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CPAs Should Shift to Niche Services as Automation Takes Over

Oct 25th 2017
Deputy Editor AccountingWEB
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marc staut
Photo by Dominic Diongson

Accountants should focus on providing niche areas of service such as business valuation and retirement planning and move away from tasks including bookkeeping and financial reporting because automation and technological advances will take over much of their work.

Marc Staut, principal and consultant at Boomer Consulting, Inc., said that progress in artificial intelligence and machine learning will take over many of the accounting profession’s mundane work. He cited statistics from NPR’s Planet Money in which tax preparers, bookkeepers, accountants and auditors are among the top professions whose work will be taken over by automation.

Right now, automation is related to decision making, in which decisions are being made for us, Staut said on Tuesday at CCH Connections: User Conference 2017, in his session The Rise of the Robo-Accountants.

For example, clients of UBS can now ask for advice by calling a virtual assistant named Alexa and the chief investment office has recorded questions. Alexa can accept inquiries and dispense advice. Other companies are already implementing such robo-advisors, Staut said, and accountants should prepare for this automation shift.

Staut identified the services of a CPA through what Boomer terms “The Service Value Chain,” and CPAs should move up along that chain. One part of that matrix can be divided into four sections, from lowest to highest, that classifies the accountant's tasks and functions:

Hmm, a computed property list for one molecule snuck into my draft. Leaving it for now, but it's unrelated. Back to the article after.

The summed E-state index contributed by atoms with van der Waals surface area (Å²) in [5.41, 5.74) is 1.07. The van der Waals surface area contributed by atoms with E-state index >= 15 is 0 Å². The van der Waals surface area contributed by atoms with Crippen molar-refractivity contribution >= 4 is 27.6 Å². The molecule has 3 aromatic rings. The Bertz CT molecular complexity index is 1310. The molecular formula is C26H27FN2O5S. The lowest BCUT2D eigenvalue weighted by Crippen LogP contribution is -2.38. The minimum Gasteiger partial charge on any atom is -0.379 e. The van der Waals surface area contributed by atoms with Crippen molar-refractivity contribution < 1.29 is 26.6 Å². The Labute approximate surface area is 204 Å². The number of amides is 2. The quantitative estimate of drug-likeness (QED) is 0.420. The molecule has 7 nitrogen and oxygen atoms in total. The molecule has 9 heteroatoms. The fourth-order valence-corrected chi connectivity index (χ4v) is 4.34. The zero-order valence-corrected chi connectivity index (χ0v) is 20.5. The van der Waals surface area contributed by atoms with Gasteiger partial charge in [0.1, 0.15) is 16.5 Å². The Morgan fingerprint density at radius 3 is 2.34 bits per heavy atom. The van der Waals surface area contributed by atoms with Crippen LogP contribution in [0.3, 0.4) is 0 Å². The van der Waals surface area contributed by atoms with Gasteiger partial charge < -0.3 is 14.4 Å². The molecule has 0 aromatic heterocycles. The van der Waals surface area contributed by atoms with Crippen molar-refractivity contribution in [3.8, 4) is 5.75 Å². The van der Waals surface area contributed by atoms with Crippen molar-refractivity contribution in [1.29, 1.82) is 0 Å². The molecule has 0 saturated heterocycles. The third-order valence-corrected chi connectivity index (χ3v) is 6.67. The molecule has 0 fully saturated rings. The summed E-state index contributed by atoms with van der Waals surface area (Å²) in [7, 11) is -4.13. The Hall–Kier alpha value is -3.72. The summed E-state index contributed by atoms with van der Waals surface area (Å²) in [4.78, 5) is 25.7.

1. transactional
  2. compliance
  3. performance
  4. strategic

Transactional is the lowest level and covers bookkeeping, payroll and bill payment. Compliance covers tax preparation, audit-review and financial reporting. Performance includes CFO services, data analytics, benchmarking and business advisory. At the top is strategic, which covers strategic planning, succession planning and mergers and acquisition.

Those areas can be further categorized as hindsight, insight and foresight, Staut said.

Hindsight is what’s already happened, and that includes the transactional and compliance services. Insight is what’s happening now, and that covers performance. Foresight is what’s going to happen, and that includes strategic services.

“Move away from compliance services, and focus on providing high-value insights,” Staut said.

But ultimately, the goal would be to achieve foresight, and “that’s what we’ve got to start refocusing our efforts in this profession,” he said.

There are some steps accountants can take to move into high-value services, and Boomer outlined it as such:

Have a Plan

  • Pivot away from compliance services (data entry, crunching numbers) and focus on providing high-value business insights.

  • Use technology to augment the services you provide to your clients.

  • Market yourself as someone who can help them navigate the future, rather than someone who could be eliminated by it.


Invest in Niches:

  • Business Valuations

  • Forensics

  • Litigation Support

  • M&A

  • Retirement plans

  • Technology

  • Cost Segregation Studies

  • Operational Efficiency Improvements


Boomer’s additional advice for a firm’s transformation include: aligning leadership to form a vision and developing a plan to execute that vision, and training and engaging the firm’s team.

“The only constant is change. There’s a lot of opportunities out there,” Staut said. “AI is not something to be scared of. Think of it as augmentation. Think of it making things easier, making things faster.”

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